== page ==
Jelsa and 19th century wine from Hvar
This Plavac Mali post on Go Hvar was nice reminder about the history of the wine on Hvar, which author Mara is currently exploring. Another interesting item in regards to Hvar wine history is the above photo.
This is from a postcard that we picked up in our travels and is of the port town, Jelsa on the north side of Hvar Island. The photographer is unknown, as well as the date. I would estimate it to be around 1870-1880. The reason for this is that phylloxera decimated the wine vines on Hvar in 1894 and they didn’t recover for decade after that. It’s hard to see at this size (and honestly, the originally isn’t much bigger) but on that ship in the lower left, they’re loading up what appear to be wine barrels. If true, then these were probably sent to Split and then onwards to France in order to replenish their wine supply, which was offline at the time due to their own dealings with phylloxera.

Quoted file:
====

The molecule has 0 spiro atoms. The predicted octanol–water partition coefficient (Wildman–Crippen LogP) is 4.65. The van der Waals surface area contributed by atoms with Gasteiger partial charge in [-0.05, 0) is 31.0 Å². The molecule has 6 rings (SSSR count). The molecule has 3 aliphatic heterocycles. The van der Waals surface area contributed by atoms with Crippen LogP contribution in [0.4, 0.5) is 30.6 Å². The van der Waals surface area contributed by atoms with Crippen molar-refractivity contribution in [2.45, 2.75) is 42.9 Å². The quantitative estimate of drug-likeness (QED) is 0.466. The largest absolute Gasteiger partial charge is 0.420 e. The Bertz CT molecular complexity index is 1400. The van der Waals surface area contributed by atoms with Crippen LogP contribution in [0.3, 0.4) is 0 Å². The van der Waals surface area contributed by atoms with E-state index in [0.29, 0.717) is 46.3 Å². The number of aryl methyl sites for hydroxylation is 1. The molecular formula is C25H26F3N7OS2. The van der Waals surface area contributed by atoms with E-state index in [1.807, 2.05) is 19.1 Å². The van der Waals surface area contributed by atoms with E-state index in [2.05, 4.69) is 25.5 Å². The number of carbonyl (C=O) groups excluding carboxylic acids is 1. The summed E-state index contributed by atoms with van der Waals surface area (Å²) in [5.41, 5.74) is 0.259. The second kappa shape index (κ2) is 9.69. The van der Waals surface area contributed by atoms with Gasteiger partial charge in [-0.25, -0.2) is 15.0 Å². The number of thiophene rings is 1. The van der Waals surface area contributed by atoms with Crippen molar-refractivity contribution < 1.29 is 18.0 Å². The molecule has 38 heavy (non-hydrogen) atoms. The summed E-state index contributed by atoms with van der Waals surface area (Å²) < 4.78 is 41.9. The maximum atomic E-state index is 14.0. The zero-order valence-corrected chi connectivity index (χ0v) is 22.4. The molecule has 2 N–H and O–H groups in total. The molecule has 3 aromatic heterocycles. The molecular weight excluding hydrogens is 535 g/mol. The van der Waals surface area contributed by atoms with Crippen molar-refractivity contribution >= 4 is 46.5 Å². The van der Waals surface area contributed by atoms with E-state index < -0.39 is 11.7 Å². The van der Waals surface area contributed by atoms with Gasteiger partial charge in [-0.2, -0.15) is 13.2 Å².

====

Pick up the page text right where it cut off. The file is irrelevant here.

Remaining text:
The ships in the photo all appear to be sailing vessels as well inferring that it was taken quite some time ago. Also, the port of Jelsa still looks exactly the same today, which would indicate that it’s the port they had built up in the mid-19th century primarily for exporting the “best wines of Hvar, olive oil and salted fish”.
Naturally, if anyone else has any other history on this photo, it would be more than welcome as it’s quite an interesting shot.